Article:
Sunday, January 27, 2013

My Trollope society lecture on the 21st

Trollope Society Annual Winter Reception
Thursday February 21st, 2013
The Grolier Club
47 East 60th Street
New York, NY 10022
La Vendée: Trollope’s Early Novel of Counterrevolution and Reform
Speaker: Nicholas Birns, New School
Prof. Birns teaches courses in the history of the novel and related literature
in both the United States and Britain as well as on literary criticism and theory.
“I believe thinking about literature is a critical enterprise that calls
 upon our deepest intellectual reflection and discernment”
Drinks: 6:30     Talk: 7:00
$20  ($10 students or faculty)

RSVP: Midge Fitzgerald
6 Pier Pointe, New Bern NC 28562

Wednesday, January 16, 2013

Ambassador Barzun and multi-generation intellectuals

The news that former Ambassador to Sweden Matthew Barzun is likely to be appointed the next Ambassador to the UK by President Obama inspired various thoughts. Barzun is well-known as the grandson of the late Jacques Barzun, a distinguished (and long-lived) scholar and intellectual who, though not exactly aligned with me on many polemical issues, nonetheless was an exemplary homme de lettres. His grandson had a successful career in the tech industry before receiving his first diplomatic appointment. As admirable as that is, this stirred a soupçon of regret in me that Matthew had not gone into his grandfather's business. I thought of multi-generational baseball families like the Boones or the Hairstons; why can't there be multi-generation intellectual families? Wouldn't it be great if Matthew had written books in some way in a lineage with his grandfather? There are many families--like my own--where the child goes into academia as his/her parents had--but I cannot think of a single three-generation academic family. Maybe in the sciences...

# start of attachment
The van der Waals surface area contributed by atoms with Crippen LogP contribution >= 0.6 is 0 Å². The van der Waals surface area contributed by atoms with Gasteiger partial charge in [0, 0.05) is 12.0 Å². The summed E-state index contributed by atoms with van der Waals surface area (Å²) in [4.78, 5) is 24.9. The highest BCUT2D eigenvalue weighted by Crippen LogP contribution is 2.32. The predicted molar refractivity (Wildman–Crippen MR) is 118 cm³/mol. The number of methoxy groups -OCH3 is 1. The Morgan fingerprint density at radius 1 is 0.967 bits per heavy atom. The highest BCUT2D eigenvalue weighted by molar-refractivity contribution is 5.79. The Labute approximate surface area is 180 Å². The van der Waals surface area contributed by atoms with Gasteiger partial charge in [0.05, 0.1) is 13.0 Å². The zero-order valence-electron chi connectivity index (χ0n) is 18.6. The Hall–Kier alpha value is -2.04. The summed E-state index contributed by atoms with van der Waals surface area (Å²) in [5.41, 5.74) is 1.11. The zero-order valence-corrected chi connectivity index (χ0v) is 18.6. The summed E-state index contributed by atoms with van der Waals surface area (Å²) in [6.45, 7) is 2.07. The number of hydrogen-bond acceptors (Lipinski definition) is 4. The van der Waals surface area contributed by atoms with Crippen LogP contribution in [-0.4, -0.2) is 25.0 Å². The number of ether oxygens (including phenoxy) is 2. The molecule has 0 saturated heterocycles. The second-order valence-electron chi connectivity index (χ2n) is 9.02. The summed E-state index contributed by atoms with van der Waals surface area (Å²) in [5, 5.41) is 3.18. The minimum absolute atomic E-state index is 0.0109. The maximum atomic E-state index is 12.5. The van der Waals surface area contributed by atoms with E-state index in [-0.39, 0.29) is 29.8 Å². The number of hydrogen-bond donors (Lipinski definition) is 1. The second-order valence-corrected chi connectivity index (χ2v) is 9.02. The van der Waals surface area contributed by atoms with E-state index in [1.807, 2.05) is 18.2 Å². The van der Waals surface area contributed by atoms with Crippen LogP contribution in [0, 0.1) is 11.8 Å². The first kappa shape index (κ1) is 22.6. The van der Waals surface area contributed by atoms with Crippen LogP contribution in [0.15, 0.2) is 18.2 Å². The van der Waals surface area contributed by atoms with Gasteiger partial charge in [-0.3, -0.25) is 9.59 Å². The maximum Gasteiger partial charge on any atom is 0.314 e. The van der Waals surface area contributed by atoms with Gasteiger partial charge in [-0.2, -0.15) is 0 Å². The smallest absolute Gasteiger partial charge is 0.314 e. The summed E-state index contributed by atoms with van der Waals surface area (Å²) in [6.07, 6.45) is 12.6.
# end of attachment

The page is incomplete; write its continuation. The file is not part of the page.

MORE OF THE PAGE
Part of this, of course, is because academia, even at its most lucrative and rewarding, pays so little. My parents were able to enter academia, and to live lives as, respectively, a bohemian artist and a left-wing activist, because their parents had, for their time, a good deal of money, and this is indeed the sine qua non for many bohemian artists and left-wing activists. Equally, if your parents are such, the asceticism contingent on even the most laureled intellectual's life is no doubt seen as confining, and you want to go into business, make some serious money. One can see one generation sacrificing this urge, but less likely two...

In any event I wish Ambassador Barzun well on his likely next appointment, to the Court of St. James.